tenants were kept on the waiting list while tenants who were noncompliant with
             the CSSR continued to live in subsidized housing. If the Authority strengthens its
             controls over the CSSR, we estimate that $302,000 (the annual operating subsidy
             for 78 units) will be better used to house compliant households over the next year.

             HUD also received incorrect information about the compliance with the CSSR.
             HUD needed that information to determine whether the CSSR effectively
             facilitated upward mobility for public housing residents.

Conclusion

             The Authority improperly renewed leases for tenants who were not compliant
             with the CSSR because management did not understand the requirement and did
             not have adequate procedures to address the noncompliance. Without a full
             understanding of the CSSR and procedures to address noncompliance before lease
             renewals, potential tenants will stay on the waiting list while noncompliant
             tenants continue to reside in subsidized housing.

Recommendations

             We recommend that the Deputy Assistant Secretary for Field Operations:

             1A. Provide guidance to the Authority on proper CSSR coding.

             1B. Perform follow up monitoring of Form 50058 submissions to confirm staff’s
                 understanding and ensure staff is properly administering the CSSR including
                 properly determining CSSR status and taking follow up action.

             1C. Require the Authority to develop and implement a procedure for addressing
                 noncompliance before lease renewal and terminating the lease if noncompliance
                 is not corrected in order to put $301,938 to better use.




                                              7
                         SCOPE AND METHODOLOGY

Our audit period generally covered May 1, 2012, through April 30, 2014. We performed our audit
work from May through August 2014 at the Wellston Housing Authority office located at 6203
Cote Brilliante Avenue, Wellston, MO.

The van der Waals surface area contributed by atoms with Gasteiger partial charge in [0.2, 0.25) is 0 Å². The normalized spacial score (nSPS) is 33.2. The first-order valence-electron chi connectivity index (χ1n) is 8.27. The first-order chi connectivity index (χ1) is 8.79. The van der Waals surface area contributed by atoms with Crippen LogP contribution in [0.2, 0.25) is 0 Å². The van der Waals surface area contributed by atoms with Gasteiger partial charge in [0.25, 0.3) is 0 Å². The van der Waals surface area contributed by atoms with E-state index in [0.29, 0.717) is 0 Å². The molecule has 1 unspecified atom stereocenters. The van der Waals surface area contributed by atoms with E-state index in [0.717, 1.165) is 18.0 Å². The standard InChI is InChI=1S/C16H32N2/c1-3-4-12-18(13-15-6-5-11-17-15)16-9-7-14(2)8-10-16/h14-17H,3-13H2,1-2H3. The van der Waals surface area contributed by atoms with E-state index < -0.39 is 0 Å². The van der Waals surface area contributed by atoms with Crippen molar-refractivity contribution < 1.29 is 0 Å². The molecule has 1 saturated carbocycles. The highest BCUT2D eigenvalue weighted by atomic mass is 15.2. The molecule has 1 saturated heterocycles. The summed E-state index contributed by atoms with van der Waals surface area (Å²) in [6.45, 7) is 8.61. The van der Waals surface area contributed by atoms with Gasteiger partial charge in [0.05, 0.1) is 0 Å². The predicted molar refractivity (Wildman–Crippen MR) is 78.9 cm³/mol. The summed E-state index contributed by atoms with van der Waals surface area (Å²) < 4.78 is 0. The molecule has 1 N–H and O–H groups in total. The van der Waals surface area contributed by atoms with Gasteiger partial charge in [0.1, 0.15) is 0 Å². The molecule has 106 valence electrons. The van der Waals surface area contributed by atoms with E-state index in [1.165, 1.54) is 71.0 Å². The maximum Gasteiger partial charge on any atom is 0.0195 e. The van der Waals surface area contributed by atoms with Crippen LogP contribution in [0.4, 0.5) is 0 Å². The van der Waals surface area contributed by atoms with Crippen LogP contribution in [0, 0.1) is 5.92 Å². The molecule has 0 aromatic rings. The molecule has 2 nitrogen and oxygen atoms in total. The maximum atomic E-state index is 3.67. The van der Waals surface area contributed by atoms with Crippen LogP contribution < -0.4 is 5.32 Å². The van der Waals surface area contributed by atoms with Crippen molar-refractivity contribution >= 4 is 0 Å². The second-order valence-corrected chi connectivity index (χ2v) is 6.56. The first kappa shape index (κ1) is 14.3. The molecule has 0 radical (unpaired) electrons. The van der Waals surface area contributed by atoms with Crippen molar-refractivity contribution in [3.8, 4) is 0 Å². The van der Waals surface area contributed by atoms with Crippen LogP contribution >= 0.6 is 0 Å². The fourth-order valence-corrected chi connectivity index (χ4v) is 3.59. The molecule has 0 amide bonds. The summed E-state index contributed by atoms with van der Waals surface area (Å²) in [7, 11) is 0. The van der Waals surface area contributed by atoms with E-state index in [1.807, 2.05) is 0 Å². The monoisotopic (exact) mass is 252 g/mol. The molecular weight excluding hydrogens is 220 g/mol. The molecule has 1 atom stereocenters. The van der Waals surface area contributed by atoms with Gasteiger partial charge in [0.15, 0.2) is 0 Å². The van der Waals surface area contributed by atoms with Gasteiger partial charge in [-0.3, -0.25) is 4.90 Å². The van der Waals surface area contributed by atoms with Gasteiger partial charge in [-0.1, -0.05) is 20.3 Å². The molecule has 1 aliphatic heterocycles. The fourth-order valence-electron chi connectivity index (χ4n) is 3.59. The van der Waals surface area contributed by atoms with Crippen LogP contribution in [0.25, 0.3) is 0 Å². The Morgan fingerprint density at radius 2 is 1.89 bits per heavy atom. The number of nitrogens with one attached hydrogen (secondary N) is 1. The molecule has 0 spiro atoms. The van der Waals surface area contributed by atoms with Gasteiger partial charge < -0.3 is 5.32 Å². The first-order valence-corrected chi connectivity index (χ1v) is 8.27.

To accomplish our objective, we

•      Reviewed applicable laws and regulations and HUD’s guidance,
•      Interviewed housing authority staff regarding their administration of the community service
       requirement,
•      Reviewed the Authority’s policies and procedures,
•      Analyzed computer-processed data from the HUD’s Public and Indian Housing Information
       Center (PIC),
•      Reviewed physical tenant files to determine whether the tenants were properly classified
       regarding CSSR,
•      Interviewed HUD’s staff regarding their roles in monitoring the requirements of CSSR.

To select our sample, we used the most recent annual reexamination or new admission Form 50058
available in the PIC system. We identified 189 households who resided in Wellston, MO public
housing units. Of these 189 households, we eliminated 30 newly admitted households; 30
households with heads of household 62 years of age or older and all other adults being disabled; and
14 households with disabled members who were coded exempt on Form 50058. After eliminating
these 74 households we selected a sample of 115 households (consisting of 176 tenants between the
ages of 18 and 61) for our review. We reviewed the sample tenant files for documentation
supporting the community service or self-sufficiency activities or exempt status of the tenants. Our
review found that the Authority improperly determined whether 105 of the 176 tenants complied
with the CSSR, and improperly renewed leases for noncompliant tenants in 78 of the 115